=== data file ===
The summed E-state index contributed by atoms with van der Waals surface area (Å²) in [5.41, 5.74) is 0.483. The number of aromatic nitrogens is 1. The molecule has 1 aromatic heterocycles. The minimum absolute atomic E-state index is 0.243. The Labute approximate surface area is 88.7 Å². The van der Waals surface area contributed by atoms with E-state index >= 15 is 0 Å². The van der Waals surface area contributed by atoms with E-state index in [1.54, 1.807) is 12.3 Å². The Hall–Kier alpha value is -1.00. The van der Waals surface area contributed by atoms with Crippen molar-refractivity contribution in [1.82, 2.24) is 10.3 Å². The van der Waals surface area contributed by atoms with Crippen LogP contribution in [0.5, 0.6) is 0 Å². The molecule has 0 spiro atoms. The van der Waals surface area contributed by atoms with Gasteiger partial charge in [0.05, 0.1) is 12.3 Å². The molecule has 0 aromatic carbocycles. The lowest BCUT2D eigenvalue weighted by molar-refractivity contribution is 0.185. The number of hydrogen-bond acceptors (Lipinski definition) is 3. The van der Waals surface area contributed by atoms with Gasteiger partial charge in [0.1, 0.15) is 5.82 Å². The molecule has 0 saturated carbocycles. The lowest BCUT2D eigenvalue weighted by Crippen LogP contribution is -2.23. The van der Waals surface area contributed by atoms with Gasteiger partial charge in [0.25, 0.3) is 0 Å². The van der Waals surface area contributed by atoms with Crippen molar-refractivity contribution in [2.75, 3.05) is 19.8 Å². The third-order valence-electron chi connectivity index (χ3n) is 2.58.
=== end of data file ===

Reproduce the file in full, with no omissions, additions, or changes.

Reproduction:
The summed E-state index contributed by atoms with van der Waals surface area (Å²) in [5.41, 5.74) is 0.483. The number of aromatic nitrogens is 1. The molecule has 1 aromatic heterocycles. The minimum absolute atomic E-state index is 0.243. The Labute approximate surface area is 88.7 Å². The van der Waals surface area contributed by atoms with E-state index >= 15 is 0 Å². The van der Waals surface area contributed by atoms with E-state index in [1.54, 1.807) is 12.3 Å². The Hall–Kier alpha value is -1.00. The van der Waals surface area contributed by atoms with Crippen molar-refractivity contribution in [1.82, 2.24) is 10.3 Å². The van der Waals surface area contributed by atoms with Crippen LogP contribution in [0.5, 0.6) is 0 Å². The molecule has 0 spiro atoms. The van der Waals surface area contributed by atoms with Gasteiger partial charge in [0.05, 0.1) is 12.3 Å². The molecule has 0 aromatic carbocycles. The lowest BCUT2D eigenvalue weighted by molar-refractivity contribution is 0.185. The number of hydrogen-bond acceptors (Lipinski definition) is 3. The van der Waals surface area contributed by atoms with Gasteiger partial charge in [0.1, 0.15) is 5.82 Å². The molecule has 0 saturated carbocycles. The lowest BCUT2D eigenvalue weighted by Crippen LogP contribution is -2.23. The van der Waals surface area contributed by atoms with Gasteiger partial charge in [0.25, 0.3) is 0 Å². The van der Waals surface area contributed by atoms with Crippen molar-refractivity contribution in [2.75, 3.05) is 19.8 Å². The third-order valence-electron chi connectivity index (χ3n) is 2.58.